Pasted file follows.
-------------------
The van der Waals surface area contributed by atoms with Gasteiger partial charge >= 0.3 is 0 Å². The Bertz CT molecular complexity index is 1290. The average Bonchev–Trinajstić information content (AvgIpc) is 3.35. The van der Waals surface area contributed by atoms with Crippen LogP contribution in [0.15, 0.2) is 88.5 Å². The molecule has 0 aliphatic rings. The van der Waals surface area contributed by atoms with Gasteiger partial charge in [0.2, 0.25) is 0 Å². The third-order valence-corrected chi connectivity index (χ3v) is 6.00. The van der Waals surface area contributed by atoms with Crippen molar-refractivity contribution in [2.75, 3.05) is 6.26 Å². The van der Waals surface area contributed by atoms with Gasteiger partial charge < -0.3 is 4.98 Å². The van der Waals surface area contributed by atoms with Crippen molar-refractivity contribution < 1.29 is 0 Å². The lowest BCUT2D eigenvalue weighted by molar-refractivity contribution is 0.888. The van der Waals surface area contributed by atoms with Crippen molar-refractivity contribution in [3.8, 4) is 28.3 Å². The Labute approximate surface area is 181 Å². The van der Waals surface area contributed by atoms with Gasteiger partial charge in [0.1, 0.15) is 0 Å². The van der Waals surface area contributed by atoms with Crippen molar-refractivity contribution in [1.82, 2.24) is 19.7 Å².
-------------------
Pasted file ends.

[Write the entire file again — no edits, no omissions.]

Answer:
The van der Waals surface area contributed by atoms with Gasteiger partial charge >= 0.3 is 0 Å². The Bertz CT molecular complexity index is 1290. The average Bonchev–Trinajstić information content (AvgIpc) is 3.35. The van der Waals surface area contributed by atoms with Crippen LogP contribution in [0.15, 0.2) is 88.5 Å². The molecule has 0 aliphatic rings. The van der Waals surface area contributed by atoms with Gasteiger partial charge in [0.2, 0.25) is 0 Å². The third-order valence-corrected chi connectivity index (χ3v) is 6.00. The van der Waals surface area contributed by atoms with Crippen molar-refractivity contribution in [2.75, 3.05) is 6.26 Å². The van der Waals surface area contributed by atoms with Gasteiger partial charge < -0.3 is 4.98 Å². The van der Waals surface area contributed by atoms with Crippen molar-refractivity contribution < 1.29 is 0 Å². The lowest BCUT2D eigenvalue weighted by molar-refractivity contribution is 0.888. The van der Waals surface area contributed by atoms with Crippen molar-refractivity contribution in [3.8, 4) is 28.3 Å². The Labute approximate surface area is 181 Å². The van der Waals surface area contributed by atoms with Gasteiger partial charge in [0.1, 0.15) is 0 Å². The van der Waals surface area contributed by atoms with Crippen molar-refractivity contribution in [1.82, 2.24) is 19.7 Å².